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- The tragic death of my husband at the age of 37 crushed me.
- We didn’t have a will, but we both had life insurance. Those checks were a safety net when I needed it.
- I used his life insurance money to buy myself a house and rebuild my life.
My husband and I only talked about what would happen if one of us died a couple of times. One such occasion was when we were reviewing and comparing her employer’s and my life insurance plans. Then, there was a conversation If One of us died, no when.
It came out when It was a sunny day in June 2017.
My husband, Remy, died suddenly a few weeks after his 37th birthday, leaving me a completely devastated widow at 31 years old.
Remy and I were always a great team. We had an extraordinary life together in our short 11 years, navigating international moves, immigrating to Europe, and supporting each other through many career changes.
We bonded over our love of planning and making plans. And yet, we didn’t have a plan for this, worst case scenario. When he died, there was no will. But there was life insurance.
2 Life insurance checks were my safety net
In the nightmarish haze of those first weeks after my husband’s death, among the never-ending administrative tasks and paperwork, he and I both had conversations with life insurance providers.
I will always be grateful for the work you do behind the scenes to ensure our employers are paid on time. Within the first month, I received two checks from the insurance company, one in the amount of my husband’s full year’s salary and another through my own insurance plan, to help cover funeral expenses.
The first check immediately went into a savings account we had set aside for the down payment for our first home, which we were slowly, but steadily, contributing to over time. The second check helped me through the first six months as I adjusted my expenses and lifestyle to suit my new single income, with our family’s top earner now gone.
To speak only of the logistics of losing my spouse—and not the utter devastation I experienced when I lost the love of my life—surprisingly, it could have been worse. And, it would have been worse, if our living conditions had been the same as they were two short years ago.
In 2013, Remi and I were forced to leave the beautiful life we had worked so hard for for over six years in Switzerland. When we reapplied that year, as we do every year, our visas were unceremoniously denied, and we quickly and painfully packed up our lives, returning to our home in Canada, bruised, shocked and unemployed.
If my husband had died while we were living in Switzerland, I would have been without a support system, left alone to navigate the complex health care system in my third language, and possibly left with a huge hospital bill for life saved. efforts. Any life insurance there may have gone to pay the hospital bills, send his body back to Canada and fund my transfer. It would be bad.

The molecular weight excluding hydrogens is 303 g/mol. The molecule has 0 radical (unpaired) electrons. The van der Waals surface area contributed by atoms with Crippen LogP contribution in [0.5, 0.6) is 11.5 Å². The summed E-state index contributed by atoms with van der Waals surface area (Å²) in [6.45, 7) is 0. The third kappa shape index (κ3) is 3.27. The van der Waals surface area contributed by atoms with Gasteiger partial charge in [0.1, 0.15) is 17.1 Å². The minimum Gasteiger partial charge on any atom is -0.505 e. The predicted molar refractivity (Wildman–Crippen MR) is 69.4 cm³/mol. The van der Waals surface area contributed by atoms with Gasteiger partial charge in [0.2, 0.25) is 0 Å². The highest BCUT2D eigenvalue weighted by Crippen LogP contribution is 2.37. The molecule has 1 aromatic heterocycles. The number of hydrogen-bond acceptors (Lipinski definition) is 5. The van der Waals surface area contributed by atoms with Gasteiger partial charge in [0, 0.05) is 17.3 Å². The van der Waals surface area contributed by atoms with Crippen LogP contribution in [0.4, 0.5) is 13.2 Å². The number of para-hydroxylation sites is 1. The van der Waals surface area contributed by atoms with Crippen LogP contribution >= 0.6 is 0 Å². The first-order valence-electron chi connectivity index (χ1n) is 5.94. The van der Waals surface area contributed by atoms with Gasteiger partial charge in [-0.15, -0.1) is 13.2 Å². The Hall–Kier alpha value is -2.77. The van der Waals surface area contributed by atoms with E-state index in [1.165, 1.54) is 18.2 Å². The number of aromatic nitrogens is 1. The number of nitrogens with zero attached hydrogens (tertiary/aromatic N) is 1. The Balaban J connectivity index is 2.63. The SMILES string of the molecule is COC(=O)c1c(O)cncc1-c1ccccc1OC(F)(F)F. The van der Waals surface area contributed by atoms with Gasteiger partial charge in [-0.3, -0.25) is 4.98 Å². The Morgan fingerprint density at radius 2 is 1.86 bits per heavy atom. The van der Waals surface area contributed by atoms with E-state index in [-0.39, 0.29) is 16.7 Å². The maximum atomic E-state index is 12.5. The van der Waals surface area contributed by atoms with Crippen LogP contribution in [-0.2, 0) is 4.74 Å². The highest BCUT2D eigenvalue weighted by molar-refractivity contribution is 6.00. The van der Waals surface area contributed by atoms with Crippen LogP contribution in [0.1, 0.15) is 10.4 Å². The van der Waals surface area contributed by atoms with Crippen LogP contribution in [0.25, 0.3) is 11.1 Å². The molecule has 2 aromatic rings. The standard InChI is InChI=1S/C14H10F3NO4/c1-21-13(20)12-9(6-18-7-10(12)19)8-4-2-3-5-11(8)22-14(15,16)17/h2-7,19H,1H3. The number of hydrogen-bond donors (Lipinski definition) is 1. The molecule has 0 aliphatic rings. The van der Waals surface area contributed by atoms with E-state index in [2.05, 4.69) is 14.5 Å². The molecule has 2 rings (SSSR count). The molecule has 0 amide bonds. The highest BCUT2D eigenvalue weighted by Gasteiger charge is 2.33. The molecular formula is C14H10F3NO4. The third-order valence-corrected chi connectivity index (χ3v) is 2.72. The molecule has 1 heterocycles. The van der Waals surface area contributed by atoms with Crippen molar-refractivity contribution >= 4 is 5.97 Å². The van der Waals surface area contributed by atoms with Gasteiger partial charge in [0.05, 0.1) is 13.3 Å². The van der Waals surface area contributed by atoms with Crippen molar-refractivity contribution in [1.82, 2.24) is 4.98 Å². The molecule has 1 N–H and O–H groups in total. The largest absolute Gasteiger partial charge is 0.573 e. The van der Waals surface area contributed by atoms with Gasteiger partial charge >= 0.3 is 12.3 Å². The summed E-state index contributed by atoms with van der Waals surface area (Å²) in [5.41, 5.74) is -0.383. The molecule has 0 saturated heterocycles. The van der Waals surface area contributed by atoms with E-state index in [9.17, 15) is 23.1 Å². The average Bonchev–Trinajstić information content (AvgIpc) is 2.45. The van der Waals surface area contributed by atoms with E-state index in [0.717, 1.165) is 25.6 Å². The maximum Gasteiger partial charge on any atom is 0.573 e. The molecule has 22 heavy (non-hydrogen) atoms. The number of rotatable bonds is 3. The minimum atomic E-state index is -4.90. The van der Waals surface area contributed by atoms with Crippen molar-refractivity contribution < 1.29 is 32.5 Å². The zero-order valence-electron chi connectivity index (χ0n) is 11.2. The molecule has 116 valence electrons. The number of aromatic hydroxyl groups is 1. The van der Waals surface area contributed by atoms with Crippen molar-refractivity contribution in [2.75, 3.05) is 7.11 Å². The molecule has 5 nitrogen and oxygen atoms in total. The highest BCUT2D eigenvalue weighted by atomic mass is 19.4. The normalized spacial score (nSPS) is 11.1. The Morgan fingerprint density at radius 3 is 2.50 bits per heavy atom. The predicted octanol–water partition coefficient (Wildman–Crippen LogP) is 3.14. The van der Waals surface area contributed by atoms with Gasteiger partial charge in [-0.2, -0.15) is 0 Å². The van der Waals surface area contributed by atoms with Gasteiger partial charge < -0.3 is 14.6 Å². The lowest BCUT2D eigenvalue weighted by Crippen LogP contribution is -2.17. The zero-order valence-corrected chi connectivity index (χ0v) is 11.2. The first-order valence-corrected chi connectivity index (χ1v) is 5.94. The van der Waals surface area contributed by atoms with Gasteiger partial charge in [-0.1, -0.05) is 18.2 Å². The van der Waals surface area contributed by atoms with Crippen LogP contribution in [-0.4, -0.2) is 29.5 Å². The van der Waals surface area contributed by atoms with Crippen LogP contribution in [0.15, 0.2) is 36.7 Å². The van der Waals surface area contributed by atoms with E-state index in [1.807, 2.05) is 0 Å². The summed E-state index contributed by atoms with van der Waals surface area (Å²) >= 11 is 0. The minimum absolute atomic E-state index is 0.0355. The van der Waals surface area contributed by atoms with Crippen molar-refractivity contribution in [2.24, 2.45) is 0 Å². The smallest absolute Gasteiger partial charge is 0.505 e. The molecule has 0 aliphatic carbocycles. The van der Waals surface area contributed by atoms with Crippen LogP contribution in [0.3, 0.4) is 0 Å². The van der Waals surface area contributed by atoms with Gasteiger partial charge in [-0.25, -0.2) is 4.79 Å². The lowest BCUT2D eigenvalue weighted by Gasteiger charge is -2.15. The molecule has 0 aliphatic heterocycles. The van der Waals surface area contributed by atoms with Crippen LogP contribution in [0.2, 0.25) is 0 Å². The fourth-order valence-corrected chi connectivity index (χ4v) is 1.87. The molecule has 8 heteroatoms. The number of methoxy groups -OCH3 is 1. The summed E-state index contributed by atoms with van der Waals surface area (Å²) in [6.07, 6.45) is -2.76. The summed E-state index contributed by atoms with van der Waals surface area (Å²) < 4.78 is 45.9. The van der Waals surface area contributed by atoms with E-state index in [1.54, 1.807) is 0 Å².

If Remy had died three years earlier, shortly after we returned to Canada, when he was looking for a job and getting back on his feet, and I was still working as a freelance dancer, the situation would have been just as sad. There would be no life insurance, no steady income, no financial safety net.
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I have used the money to help rebuild my life
I’m not looking for a silver lining when I consider the many ways it could be worse. There is none. The worst happened. But there are saving graces. Life insurance was one such saving grace.
Over the years, the savings account earmarked for a down payment on a home grew, and in 2020 I put life insurance and our previous savings toward buying my first home.
Ever since my husband died, I have been taking small but important steps to build a new life. Leaving city life behind to buy my first home was more of a giant leap than a small step. I now live in a safety net made possible by my husband’s hard work, determination and tragic death. I live in the house that used to be ours. This is our home.
I benefited from life insurance when I needed it the most. Now, as a small business owner, I no longer have life insurance. I can purchase a policy as a self-employed person, but I don’t have any dependents, so it’s not high on my list of priorities. As I work to rebuild my life from the wreckage of the loss, I hope to have children one day, and will prioritize purchasing life insurance when the time comes, so that if the worst happens again, at least there will be savings. Grace as a safety net.